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Why Building Green Homes Is Harder Than You Think

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In the era of climate change, not all industries are making the changes they need to. While construction methods and materials now exist to make homes and other buildings more energy efficient than ever before, legislation and regulations often struggle to keep up, resulting in many people avoiding green construction.

Why New Construction Methods Are Needed

Construction and new buildings are often a source of additional waste that adds to climate change. In fact, construction projects produce as much of 40% of all American waste. Additionally, the creation of new materials for construction can contribute to industries already doing damage to the environment. Today the world makes and consumes about 600 billion pounds of plastic yearly, and the market is still growing about 5% a year. Many traditional construction materials make use of plastics, which don’t biodegrade at the end of their life cycles and rely on limited, nonrenewable resources to create.

Options Ready And Available

Thanks to technological advances and growing consumer trends, a variety of green building options are quickly becoming available. Between natural building materials and incredibly efficient options like ICF walls, many builders and homeowners are finding alternatives to reduce their environmental impact in their homes. According to the U.S. Department of Housing and Urban Development, ICF walls can save homeowners 20% to 25% on annual heating and cooling costs.

Not all environmentally-friendly homes are constructed exclusively of green materials; some reduce their impact by reducing their physical footprint. Tiny homes have become popular among minimalists and environmentalists, but these unique homes come with an equally unique problem: zoning laws and building regulations. Many tiny homes aren’t large enough to be considered a legal residence, leaving tiny home owners in a difficult position.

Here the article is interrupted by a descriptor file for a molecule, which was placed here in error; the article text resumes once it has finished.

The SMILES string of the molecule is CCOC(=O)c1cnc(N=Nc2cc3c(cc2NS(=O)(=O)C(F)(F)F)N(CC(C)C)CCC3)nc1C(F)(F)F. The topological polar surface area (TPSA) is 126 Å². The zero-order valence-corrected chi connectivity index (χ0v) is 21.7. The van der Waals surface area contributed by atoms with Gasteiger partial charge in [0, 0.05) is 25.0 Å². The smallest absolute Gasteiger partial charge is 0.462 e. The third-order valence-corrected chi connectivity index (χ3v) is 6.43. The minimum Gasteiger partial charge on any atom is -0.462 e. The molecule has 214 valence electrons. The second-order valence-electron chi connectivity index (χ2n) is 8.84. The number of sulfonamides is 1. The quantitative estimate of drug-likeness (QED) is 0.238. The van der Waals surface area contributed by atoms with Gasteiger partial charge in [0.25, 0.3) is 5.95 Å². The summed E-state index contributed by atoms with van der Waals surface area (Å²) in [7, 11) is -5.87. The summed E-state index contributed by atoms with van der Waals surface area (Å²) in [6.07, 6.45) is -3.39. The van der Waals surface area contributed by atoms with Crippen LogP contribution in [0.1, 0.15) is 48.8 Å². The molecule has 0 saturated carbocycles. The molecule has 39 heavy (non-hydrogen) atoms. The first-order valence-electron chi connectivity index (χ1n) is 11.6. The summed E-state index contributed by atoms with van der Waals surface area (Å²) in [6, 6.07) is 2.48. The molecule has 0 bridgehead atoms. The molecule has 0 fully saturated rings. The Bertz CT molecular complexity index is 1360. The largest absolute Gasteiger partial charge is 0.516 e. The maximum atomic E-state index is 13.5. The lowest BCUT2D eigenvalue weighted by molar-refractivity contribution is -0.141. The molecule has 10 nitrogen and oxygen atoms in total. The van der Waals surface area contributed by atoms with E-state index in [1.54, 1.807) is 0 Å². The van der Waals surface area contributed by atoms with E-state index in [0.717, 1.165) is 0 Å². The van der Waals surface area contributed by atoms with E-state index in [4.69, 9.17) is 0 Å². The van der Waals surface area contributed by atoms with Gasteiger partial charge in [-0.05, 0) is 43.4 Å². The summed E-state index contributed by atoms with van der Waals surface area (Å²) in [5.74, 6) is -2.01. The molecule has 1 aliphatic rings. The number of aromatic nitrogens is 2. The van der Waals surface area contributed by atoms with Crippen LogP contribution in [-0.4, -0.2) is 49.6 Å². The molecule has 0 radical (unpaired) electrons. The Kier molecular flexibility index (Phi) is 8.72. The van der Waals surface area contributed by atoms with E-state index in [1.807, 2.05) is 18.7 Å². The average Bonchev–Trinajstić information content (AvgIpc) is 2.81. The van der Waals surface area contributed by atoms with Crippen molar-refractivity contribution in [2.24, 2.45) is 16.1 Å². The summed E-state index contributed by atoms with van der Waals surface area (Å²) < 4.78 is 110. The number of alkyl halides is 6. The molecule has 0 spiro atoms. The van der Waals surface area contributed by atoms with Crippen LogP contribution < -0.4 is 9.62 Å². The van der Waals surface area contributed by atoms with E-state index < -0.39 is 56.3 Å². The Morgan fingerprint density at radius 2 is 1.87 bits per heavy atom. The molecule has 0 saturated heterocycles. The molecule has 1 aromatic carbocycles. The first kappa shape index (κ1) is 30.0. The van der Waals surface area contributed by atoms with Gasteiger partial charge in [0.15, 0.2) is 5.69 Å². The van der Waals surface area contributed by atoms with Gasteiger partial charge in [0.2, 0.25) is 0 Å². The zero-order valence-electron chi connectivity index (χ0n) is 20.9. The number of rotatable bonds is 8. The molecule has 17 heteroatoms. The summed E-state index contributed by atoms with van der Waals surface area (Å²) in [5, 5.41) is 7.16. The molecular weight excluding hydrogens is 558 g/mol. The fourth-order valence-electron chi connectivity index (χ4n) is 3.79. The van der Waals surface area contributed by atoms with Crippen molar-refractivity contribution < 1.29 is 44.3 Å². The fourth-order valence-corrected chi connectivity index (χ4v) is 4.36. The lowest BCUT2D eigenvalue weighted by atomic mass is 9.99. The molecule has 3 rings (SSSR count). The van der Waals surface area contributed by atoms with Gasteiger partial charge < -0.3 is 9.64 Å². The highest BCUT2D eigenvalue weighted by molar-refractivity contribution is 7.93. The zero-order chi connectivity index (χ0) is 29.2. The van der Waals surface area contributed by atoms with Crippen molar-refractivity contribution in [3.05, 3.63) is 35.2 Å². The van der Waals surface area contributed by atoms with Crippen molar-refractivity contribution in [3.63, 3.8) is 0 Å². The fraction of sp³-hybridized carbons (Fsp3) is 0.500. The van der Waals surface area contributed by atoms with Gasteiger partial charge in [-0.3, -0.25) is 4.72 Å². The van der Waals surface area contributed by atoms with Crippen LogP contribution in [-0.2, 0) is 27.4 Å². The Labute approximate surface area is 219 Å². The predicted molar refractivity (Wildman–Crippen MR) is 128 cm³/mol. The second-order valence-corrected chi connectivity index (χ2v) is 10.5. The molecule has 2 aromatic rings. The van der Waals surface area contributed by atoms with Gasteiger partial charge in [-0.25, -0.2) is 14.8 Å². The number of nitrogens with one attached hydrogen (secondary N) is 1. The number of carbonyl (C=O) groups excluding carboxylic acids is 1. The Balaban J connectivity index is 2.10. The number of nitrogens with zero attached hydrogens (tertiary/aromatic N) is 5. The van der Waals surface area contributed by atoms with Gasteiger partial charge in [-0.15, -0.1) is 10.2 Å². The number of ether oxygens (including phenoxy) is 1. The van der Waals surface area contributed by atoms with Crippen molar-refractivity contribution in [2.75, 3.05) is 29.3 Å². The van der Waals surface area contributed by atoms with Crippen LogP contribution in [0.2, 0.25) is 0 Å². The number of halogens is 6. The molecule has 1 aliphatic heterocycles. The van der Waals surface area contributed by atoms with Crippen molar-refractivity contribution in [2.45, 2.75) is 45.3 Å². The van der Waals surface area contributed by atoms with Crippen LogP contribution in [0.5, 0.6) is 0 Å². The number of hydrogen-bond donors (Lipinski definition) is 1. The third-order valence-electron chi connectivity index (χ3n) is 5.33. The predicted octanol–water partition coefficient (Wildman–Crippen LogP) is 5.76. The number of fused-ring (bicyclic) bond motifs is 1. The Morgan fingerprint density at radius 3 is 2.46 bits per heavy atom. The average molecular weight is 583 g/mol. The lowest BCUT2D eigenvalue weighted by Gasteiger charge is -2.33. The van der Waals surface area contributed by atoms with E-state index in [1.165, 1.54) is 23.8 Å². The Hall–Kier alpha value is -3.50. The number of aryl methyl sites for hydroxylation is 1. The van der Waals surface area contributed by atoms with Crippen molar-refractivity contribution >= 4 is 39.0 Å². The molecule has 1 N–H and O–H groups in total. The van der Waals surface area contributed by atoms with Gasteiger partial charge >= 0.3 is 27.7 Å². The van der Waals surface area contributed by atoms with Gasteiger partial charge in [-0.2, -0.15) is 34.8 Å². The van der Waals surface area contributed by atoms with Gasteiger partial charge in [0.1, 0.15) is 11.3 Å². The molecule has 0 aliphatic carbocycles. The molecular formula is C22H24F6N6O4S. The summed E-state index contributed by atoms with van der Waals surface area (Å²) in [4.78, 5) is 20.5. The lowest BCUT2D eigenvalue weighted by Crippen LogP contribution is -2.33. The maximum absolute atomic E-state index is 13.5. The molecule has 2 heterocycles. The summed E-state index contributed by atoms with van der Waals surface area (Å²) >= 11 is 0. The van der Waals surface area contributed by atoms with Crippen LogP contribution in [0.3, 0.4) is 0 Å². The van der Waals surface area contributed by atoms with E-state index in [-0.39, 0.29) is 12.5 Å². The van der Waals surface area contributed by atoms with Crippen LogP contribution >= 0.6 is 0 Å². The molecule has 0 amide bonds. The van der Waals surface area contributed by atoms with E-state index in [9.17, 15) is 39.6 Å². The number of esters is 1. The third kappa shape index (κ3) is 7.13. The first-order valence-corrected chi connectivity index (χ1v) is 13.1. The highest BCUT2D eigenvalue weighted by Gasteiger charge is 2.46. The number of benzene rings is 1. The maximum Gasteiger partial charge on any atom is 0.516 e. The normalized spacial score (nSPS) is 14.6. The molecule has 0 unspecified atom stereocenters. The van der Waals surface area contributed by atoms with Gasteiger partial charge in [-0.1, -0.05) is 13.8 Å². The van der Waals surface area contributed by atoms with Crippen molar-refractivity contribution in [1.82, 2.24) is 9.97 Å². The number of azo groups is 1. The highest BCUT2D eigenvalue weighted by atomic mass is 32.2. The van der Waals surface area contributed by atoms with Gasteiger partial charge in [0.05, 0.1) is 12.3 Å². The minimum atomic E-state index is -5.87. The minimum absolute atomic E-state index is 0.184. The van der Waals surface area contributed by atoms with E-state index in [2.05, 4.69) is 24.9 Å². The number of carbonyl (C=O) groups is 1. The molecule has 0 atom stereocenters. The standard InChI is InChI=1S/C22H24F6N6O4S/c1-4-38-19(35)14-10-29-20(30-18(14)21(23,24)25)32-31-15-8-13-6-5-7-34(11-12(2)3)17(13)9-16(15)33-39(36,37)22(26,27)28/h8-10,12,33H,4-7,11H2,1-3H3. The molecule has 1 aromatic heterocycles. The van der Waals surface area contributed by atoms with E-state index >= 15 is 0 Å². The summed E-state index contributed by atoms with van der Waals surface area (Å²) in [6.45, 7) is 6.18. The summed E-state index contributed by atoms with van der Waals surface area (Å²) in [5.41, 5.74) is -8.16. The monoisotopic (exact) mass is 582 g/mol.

Zoning Laws Struggle To Keep Up

With unconventional building methods and materials designed to reduce environmental impacts, many local governments and other organizations are having difficulty keeping up. This is partially due to building codes varying greatly from state to state and even county to county. There are 67 counties in Pennsylvania alone, and different counties will have different requirements for green homes to meet.

Currently, builders and homeowners have been using a variety of strategies to get around the restrictive zoning laws. While some choose to make their green homes mobile to avoid zoning issues, others work closely with consultants, contractors, and local officials to carefully adhere to legislation while still meeting all of their environmental goals. Solutions vary between locations, but currently, few overall options exist to guarantee green homes will meet building codes.

The Future Of Green Architecture

As more people make the move to green homes and architecture, zoning laws will need to adjust to keep up. Environmentally-friendly construction methods already exist, with a variety of options available to homeowners everywhere. Instead, zoning laws will need to adapt to accommodate these new, modern buildings designed to meet the needs of a changing world. With the right adjustments, it is possible that green buildings and homes could become the new normal nationwide.

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